FAA asks airlines to review ground handling procedures 

Following a pair of ground-related incidents, including one fatal, the FAA issued a SAFO
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The United States (US) Federal Aviation Administration (FAA) released a Safety Alert for Operators (SAFO) in response two incidents involving ground handling agents.

The SAFO informs airlines operating under several different Code of Federal Regulations (CFR) parts, including Part 121 (Regularly Scheduled Air Carriers), “about the importance of personnel remaining clear of an aircraft in tow until after it has come to a complete stop and chocks are installed”. Furthermore, the safety alert informed operators to review their aircraft marshaling procedures.

The FAA’s SAFO comes after two incidents in which employees sustained injuries while working with on-ground aircraft.

In the first case, a tow driver did not notice a wing walker who was still removing the main landing gear safety pins. Consequently, the employee was struck by the trailing edge flaps of the moving aircraft.

“As a result, the wing walker was run over by the aircraft’s #3 and #4 main landing gear wheels,” the FAA explained, noting that the wing walker “sustained serious injury” during the incident.

In another case, a ramp agent was ingested by an engine of the aircraft that had just landed. The aircraft had a non-functional Auxiliary Power Unit (APU).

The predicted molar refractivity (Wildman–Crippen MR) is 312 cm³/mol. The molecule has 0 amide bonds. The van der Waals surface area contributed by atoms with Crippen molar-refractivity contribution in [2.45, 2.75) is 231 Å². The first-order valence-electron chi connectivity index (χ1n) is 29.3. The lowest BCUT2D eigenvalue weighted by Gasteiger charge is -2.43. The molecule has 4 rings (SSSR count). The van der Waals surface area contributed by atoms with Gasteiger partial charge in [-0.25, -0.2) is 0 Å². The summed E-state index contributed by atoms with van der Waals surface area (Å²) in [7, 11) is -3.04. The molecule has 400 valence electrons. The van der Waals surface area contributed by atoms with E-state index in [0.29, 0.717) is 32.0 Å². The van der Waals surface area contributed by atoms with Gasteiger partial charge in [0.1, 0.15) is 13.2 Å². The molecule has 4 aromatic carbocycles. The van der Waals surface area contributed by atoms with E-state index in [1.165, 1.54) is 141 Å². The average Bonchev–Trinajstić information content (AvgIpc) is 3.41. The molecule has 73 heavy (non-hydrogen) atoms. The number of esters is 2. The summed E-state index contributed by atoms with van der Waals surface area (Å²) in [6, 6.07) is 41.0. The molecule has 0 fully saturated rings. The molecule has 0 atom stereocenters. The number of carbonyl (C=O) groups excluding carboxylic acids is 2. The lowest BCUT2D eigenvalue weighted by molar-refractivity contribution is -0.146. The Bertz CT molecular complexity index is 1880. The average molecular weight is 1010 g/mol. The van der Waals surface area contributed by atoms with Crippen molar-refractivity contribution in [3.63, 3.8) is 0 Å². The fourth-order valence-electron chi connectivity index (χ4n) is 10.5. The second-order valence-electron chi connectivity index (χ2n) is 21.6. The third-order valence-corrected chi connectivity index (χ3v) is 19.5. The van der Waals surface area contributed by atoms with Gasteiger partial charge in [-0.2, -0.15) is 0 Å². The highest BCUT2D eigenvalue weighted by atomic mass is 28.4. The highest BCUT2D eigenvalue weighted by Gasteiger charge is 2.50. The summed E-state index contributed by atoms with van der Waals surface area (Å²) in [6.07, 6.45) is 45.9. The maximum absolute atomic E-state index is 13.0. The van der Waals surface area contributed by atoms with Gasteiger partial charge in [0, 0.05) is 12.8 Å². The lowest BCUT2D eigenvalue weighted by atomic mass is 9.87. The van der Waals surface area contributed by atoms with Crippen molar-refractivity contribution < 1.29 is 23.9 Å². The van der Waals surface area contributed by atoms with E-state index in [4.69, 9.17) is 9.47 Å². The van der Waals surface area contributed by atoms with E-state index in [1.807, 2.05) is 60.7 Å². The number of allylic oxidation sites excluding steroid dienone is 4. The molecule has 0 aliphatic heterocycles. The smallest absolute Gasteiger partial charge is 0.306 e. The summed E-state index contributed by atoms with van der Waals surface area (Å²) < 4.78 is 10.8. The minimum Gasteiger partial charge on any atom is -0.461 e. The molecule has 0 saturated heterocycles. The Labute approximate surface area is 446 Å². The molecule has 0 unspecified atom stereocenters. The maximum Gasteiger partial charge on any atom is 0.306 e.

“After stopping the aircraft and setting the parking brake, the captain gave the hand signal to connect the airplane to ground power,” the FAA said. At that time, the ramp agent had already opened the forward cargo bay, which resulted in her being ingested by the engine.

The incident happened at Montgomery Regional Airport (MGM), Alabama, US, in December 2022. Then, an Envoy Air employee was servicing an American Airlines Embraer E175 that recently arrived from Dallas Fort Worth International Airport (DFW) on a flight operated by Piedmont Airlines.

The National Safety Transportation Board’s (NTSB) preliminary report of the incident said that the ramp agent was about to set the safety cones at the aft of the aircraft, when she was waved off by a colleague who tried to warn her that the engine was still running.

“He observed her as she began to move away from the airplane before he turned to lower the cord for the ground power. Shortly thereafter he heard a “bang” and the engine shut down,” the NTSB’s report read.

As such, the FAA asked airlines to use their Safety Management System or SMS or a similar safety risk management and safety assurance process to evaluate towing and marshaling processes. The evaluation should ensure the requirement to install chocks whenever aircraft towing operations have stopped or when the aircraft is parked at the intended location, as well as that personnel should “remain clear of the aircraft in tow” until it has stopped.

Ground handling procedures should begin only after chocks are installed and personnel should stay clear of operating engines until they are shut off by the flight crews.

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